2. 2. 1638 F.A. Deeney, J.P. O’Leary / Physics Letters A 375 (2011) 1637–1639 As we mentioned in our introduction, it has always been evi- dent that there are serious problems with the physical implications of expressions (3) and (4). These include the following: (i) The disappearance of the kinetic energy of the particles as they drop into the ground state, leads to the difficult concept of these particles remaining fixed in position in space. (ii) According to Eq. (3), the internal energy of the system tends to zero as the temperature approaches 0 K, implying that now all of the particles will be static at that temperature, contra- dicting the Heisenberg uncertainty principle. (iii) From Eq. (4), P no longer depends on the volume, so that the isothermal compressibility, κT = − 1 V (∂V ∂ P )T , is infinite over the full temperature range T = 0 → TB . Furthermore, since CP = V T κT (∂ P/∂T )2 V + CV , the heat capacity CP is also infi- nite at these temperatures. These unphysical results are some- times dismissed as arising due to the omission of interactions between the particles when dealing with an ideal gas [3]. If one considers the equivalent classical gas, however, the quan- tities take the form κT = 1 P and CP = 5/2Nk, respectively i.e. they remain finite and well behaved at all temperatures. Yet the only difference between the two gases is that, in the quan- tum gas, the particles are indistinguishable. 3. New theory From expression (2) above we obtain P V = NkT g5/2(1)/g3/2(1) ≈ 0.513NkTB T = TB (5) when the temperature of the gas is TB . Using the relationship P V = 2U/3 [2], we then obtain U ≈ 0.77NkTB so that the average kinetic energy of a gas particle, when T = TB , is ≈ 0.77kTB . Since there is no experimental evidence that this energy is lost to the surroundings during Bose–Einstein condensation, we here make the assumption that it is retained in the system instead. This means that at any temperature below TB , the particles in the con- densate have an internal energy U0(T ) = N0(T ) × 0.77kTB (6) where N0(T ) = N(1 − (T /TB )3/2 ) is the number of particles in the ground state at that temperature. The total internal energy of the gas below the temperature TB is then U = 3 2 cV T 5/2 + 0.77N 1 − (T /TB )3/2 kTB T < TB (7) From this we see that, at absolute zero, the gas has the residual internal energy U0(0) = 0.77NkTB (8) which is equal to the kinetic energy of the gas at T = TB . This re- sult is in excellent agreement with the estimate of the zero point energy made by Fetter and Walecka [4], using a simple argument based on the Heisenberg uncertainty principle. They show that the mean zero point energy of a particle in an ideal boson gas, consist- ing of N particles in a volume V , and hence confined to a volume of ∼ V /N, is approximately the same as the mean kinetic energy of a particle at the Bose–Einstein temperature, in the same gas, un- der the same conditions. We can thus identify U0(T ) with the zero point energy of the gas, defined in the usual way as that compo- nent of the internal energy of a system that does not vanish as T → 0. Thus the first two difficulties that are present in the existing theory, no longer exist in our new model. Looking next at expres- sion (4) for the pressure, this is now modified to become P = cT 5/2 + 0.513 1 − (T /TB )3/2 NkTB /V (9) where, again, we have used the relationship PV = 2U/3. Thus, when T = 0 K, the gas exerts a finite pressure P0(0) = 0.513NkTB /V , which is the same as the pressure exerted by the gas at T = TB . The isothermal compressibility may then be written as κT = 1 V ∂V ∂ P T = 1 P − cT 5/2 (10) This is a much more satisfactory expression for κT than hitherto, since its form is similar to κT = 1/P that applies in the ideal classical gas, with the additional term cT 5/2 arising due to the in- troduction of the principle of indistinguishability. Furthermore, the compressibility is now finite at all tempera- tures except at T = TB . To understand the meaning of the latter, we note that infinite values of compressibility and heat capacities, at a particular temperature, are indicative of a phase change taking place at that point (e.g. Ref. [2] chapter 11). Hence the divergences at T = TB can be interpreted as arising due to the onset of Bose– Einstein condensation. We thus find that the final difficulty listed above for the existing theory, is also absent in our analysis. We then obtain a new equation of state for an ideal boson gas at temperatures below TB , to replace Eq. (4). This may be written as PV = cV T 5/2 + 0.513 1 − (T /TB )3/2 NkTB T < TB (11) Taken together with Eq. (2) for temperatures above TB , it expresses the thermodynamic behaviour of an ideal boson gas at all temper- atures. 4. Density maximum in liquid 4 He A further feature of our new theory is the prediction that ex- trema in the pressure and density of an ideal boson gas, will occur at some critical temperature between 0 K and TB . To see this, con- sider expression (9). Keeping the volume of the system constant, we find the expression Tc = 0.308 c N V k T 1/2 B (12) for the critical temperature Tc at which the pressure will be a min- imum. Writing c = g5/2(1)k5/2 (2πm/h2 )3/2 as before, and using the expression for the number density N V = ζ(3/2) 2πmk h2 3/2 T 3/2 B (13) Eq. (12) simplifies to Tc = 0.308 ζ(3/2) g5/2(1) TB = 0.308 × 2.612 1.341 ≈ 0.60TB (14) In the case of an ideal gas of 4 He, for example, TB ≈ 3.13 K, and a pressure minimum is predicted to occur at ≈ 1.88 K. Furthermore, if we allow the volume of the gas to vary but keep the pressure constant, the density of the gas will pass through an extremum, in this case a maximum value. At that point d(N/V )/dT = 0 and using Eq. (9) again, but now keeping P fixed, we find that a max- imum occurs in N/V at exactly the same temperature Tc given by (11). Hence, for an ideal helium gas, the density should pass through a maximum at a temperature ≈ 1.88 K.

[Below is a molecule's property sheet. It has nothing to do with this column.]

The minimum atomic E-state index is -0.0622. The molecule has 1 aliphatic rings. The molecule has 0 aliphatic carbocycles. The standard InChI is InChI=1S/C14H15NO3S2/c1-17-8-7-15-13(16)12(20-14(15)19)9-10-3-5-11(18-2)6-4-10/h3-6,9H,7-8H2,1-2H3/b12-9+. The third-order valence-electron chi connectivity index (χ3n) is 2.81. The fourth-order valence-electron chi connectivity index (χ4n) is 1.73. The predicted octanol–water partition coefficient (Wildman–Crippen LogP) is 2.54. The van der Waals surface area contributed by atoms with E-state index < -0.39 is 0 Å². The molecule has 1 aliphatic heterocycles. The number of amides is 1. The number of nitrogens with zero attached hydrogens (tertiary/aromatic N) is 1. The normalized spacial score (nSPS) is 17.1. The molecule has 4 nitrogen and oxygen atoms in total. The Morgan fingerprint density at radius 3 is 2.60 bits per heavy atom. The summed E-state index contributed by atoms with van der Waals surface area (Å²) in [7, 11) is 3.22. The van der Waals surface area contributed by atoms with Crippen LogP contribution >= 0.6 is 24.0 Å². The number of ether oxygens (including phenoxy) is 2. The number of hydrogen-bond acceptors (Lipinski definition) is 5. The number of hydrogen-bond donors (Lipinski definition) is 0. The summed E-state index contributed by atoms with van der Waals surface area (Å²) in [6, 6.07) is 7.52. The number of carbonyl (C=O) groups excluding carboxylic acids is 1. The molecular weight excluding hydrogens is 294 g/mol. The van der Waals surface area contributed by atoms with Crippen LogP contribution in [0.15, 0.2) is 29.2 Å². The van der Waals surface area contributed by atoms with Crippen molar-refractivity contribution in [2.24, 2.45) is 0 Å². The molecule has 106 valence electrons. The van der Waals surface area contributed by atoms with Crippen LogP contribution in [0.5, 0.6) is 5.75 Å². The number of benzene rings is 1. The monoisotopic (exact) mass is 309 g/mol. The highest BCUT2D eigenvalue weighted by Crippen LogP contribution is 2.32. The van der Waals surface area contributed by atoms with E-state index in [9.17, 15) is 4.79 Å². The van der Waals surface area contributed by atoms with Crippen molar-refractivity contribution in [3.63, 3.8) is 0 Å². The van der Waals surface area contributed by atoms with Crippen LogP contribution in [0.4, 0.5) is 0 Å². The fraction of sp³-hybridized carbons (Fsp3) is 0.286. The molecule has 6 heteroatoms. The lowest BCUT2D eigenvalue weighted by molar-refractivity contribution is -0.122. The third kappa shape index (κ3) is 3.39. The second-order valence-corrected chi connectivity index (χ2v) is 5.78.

3. 3. F.A. Deeney, J.P. O’Leary / Physics Letters A 375 (2011) 1637–1639 1639 We may compare this prediction with experiment by examin- ing the variation with temperature of liquid 4 He, which is a real boson system with atoms interacting via van der Waals’ forces. Here one finds that, despite the presence of these forces, the same arguments as were used in the ideal gas should broadly apply. Fol- lowing the standard van der Waals’ approach [2], the equation of state above TB can be modified by changing expression (2) to ob- tain the following approximate form for the equation of state of liquid 4 He, Pe = {NkT /V }g5/2(z)/g3/2(z) + PV deW T > TB (15) where the extra term PV deW represents the effect of the van der Waals forces on the gas pressure. At temperatures below TB , the modified Eq. (9) becomes P = cT 5/2 + 1 − (T /TB )3/2 NkTB /3V + PV deW T < TB (16) The density maximum, as before, will occur when d(N/V )dT = 0. The only difference from the ideal gas case is that one now has the presence of the term ∂ PV deW /∂T . The van der Waals’ force is not expected to have a large temperature dependence, so the extra term will be small. Neglecting this term to first approxima- tion, the theory predicts that the density maximum in liquid 4 He should occur at a temperature ≈ 1.88 K, which is in very good agreement with the measured value of 2.18 K [5]. The difference between the two may be attributed to the action of the van der Waals’ force. The latter has the effect of increasing the overlap be- tween the wave functions of neighbouring particles, compared to the ideal gas equivalent, thereby raising the value of TB and with it the value of Tc. By including the additional term U0 in the internal energy of the condensate at temperatures below TB , our new theory suc- ceeds in predicting the occurrence of a density maximum in an ideal boson gas, and in giving a very good estimate of the temper- ature at which this phenomenon should occur in liquid 4 He. We have already commented upon this in a general way elsewhere [6]. There we noted that liquid 4 He is a particularly simple liquid, in that its atoms are spherically symmetrical and the interatomic forces are purely van der Waals’ in nature. It is difficult to envisage how a density maximum could occur in such a system other than in the way described above, since such a phenomenon requires the presence of two independent sources of kinetic energy, one of which decreases and one of which increases with temperature change. The point at which the effects of these two mechanisms intersect will then give rise to a maximum in the density of liquid 4 He. 5. Conclusion In conclusion, we have examined the issue of the kinetic energy of particles in the ground state of a boson gas. By assuming that the kinetic energy of these particles, as they drop into the con- densate, is retained in the system, we obtain expressions for the internal energy and pressure of the gas below the temperature TB , that lack the difficulties associated with the corresponding expres- sions in the current theory. In addition, the new analysis predicts that a density maximum will occur in the gas at some critical tem- perature below TB . On applying the theory to the case of liquid 4 He, a value is predicted for this temperature that is in very good agreement with the experimentally observed value. Acknowledgement The authors wish to thank Dr. J.J. Lennon for his valuable assis- tance throughout this work. References [1] K. Huang, Introduction to Statistical Physics, Taylor and Francis, London, New York, 2001, Chap. 11. [2] R.K. Pathria, Statistical Mechanics, 2nd ed., Butterworth–Heinemann, 1996, Chap. 7. [3] D.C. Mattis, R.H. Swendsen, Statistical Mechanics, 2nd ed., World Scientific Pub- lishing, 2008. [4] A.L. Fetter, J.D. Walecka, Quantum Theory of Many-Particle Systems, McGraw– Hill, New York, 1971. [5] K. Mendelssohn, Liquid helium, in: S. Flugge (Ed.), Low Temperature Physics II, in: Handbuch der Physik, vol. XV, Springer-Verlag, Berlin, 1962, p. 373. [6] F.A. Deeney, J.P. O’Leary, Phys. Lett. A 358 (2006) 53.